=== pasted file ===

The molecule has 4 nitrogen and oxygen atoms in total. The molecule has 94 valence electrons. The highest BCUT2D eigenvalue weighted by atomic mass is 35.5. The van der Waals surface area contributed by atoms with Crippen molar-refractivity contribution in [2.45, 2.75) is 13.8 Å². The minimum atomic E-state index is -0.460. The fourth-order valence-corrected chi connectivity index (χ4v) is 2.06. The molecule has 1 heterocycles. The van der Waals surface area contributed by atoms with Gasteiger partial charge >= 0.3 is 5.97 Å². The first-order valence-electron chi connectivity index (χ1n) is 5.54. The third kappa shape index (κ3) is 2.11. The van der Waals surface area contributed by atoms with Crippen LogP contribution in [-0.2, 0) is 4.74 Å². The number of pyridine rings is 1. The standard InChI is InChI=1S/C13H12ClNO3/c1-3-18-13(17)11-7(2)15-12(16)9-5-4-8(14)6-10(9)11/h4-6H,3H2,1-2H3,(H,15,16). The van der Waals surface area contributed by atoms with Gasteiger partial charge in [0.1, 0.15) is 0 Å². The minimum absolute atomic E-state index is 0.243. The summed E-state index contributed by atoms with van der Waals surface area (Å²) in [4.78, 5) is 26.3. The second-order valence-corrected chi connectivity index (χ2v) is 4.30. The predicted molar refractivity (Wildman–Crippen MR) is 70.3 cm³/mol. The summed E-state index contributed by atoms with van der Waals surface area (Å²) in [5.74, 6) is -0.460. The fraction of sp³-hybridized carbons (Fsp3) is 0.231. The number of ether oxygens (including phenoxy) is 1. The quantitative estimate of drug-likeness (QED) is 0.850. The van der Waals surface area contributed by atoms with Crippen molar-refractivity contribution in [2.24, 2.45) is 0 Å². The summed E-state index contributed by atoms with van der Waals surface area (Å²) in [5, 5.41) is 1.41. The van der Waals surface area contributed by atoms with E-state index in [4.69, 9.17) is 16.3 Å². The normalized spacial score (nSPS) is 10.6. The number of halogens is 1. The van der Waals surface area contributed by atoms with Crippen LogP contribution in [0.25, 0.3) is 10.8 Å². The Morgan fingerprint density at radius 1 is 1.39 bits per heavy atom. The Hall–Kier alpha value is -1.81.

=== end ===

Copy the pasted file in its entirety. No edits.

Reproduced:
The molecule has 4 nitrogen and oxygen atoms in total. The molecule has 94 valence electrons. The highest BCUT2D eigenvalue weighted by atomic mass is 35.5. The van der Waals surface area contributed by atoms with Crippen molar-refractivity contribution in [2.45, 2.75) is 13.8 Å². The minimum atomic E-state index is -0.460. The fourth-order valence-corrected chi connectivity index (χ4v) is 2.06. The molecule has 1 heterocycles. The van der Waals surface area contributed by atoms with Gasteiger partial charge >= 0.3 is 5.97 Å². The first-order valence-electron chi connectivity index (χ1n) is 5.54. The third kappa shape index (κ3) is 2.11. The van der Waals surface area contributed by atoms with Crippen LogP contribution in [-0.2, 0) is 4.74 Å². The number of pyridine rings is 1. The standard InChI is InChI=1S/C13H12ClNO3/c1-3-18-13(17)11-7(2)15-12(16)9-5-4-8(14)6-10(9)11/h4-6H,3H2,1-2H3,(H,15,16). The van der Waals surface area contributed by atoms with Gasteiger partial charge in [0.1, 0.15) is 0 Å². The minimum absolute atomic E-state index is 0.243. The summed E-state index contributed by atoms with van der Waals surface area (Å²) in [4.78, 5) is 26.3. The second-order valence-corrected chi connectivity index (χ2v) is 4.30. The predicted molar refractivity (Wildman–Crippen MR) is 70.3 cm³/mol. The summed E-state index contributed by atoms with van der Waals surface area (Å²) in [5.74, 6) is -0.460. The fraction of sp³-hybridized carbons (Fsp3) is 0.231. The number of ether oxygens (including phenoxy) is 1. The quantitative estimate of drug-likeness (QED) is 0.850. The van der Waals surface area contributed by atoms with Crippen molar-refractivity contribution in [2.24, 2.45) is 0 Å². The summed E-state index contributed by atoms with van der Waals surface area (Å²) in [5, 5.41) is 1.41. The van der Waals surface area contributed by atoms with E-state index in [4.69, 9.17) is 16.3 Å². The normalized spacial score (nSPS) is 10.6. The number of halogens is 1. The van der Waals surface area contributed by atoms with Crippen LogP contribution in [0.25, 0.3) is 10.8 Å². The Morgan fingerprint density at radius 1 is 1.39 bits per heavy atom. The Hall–Kier alpha value is -1.81.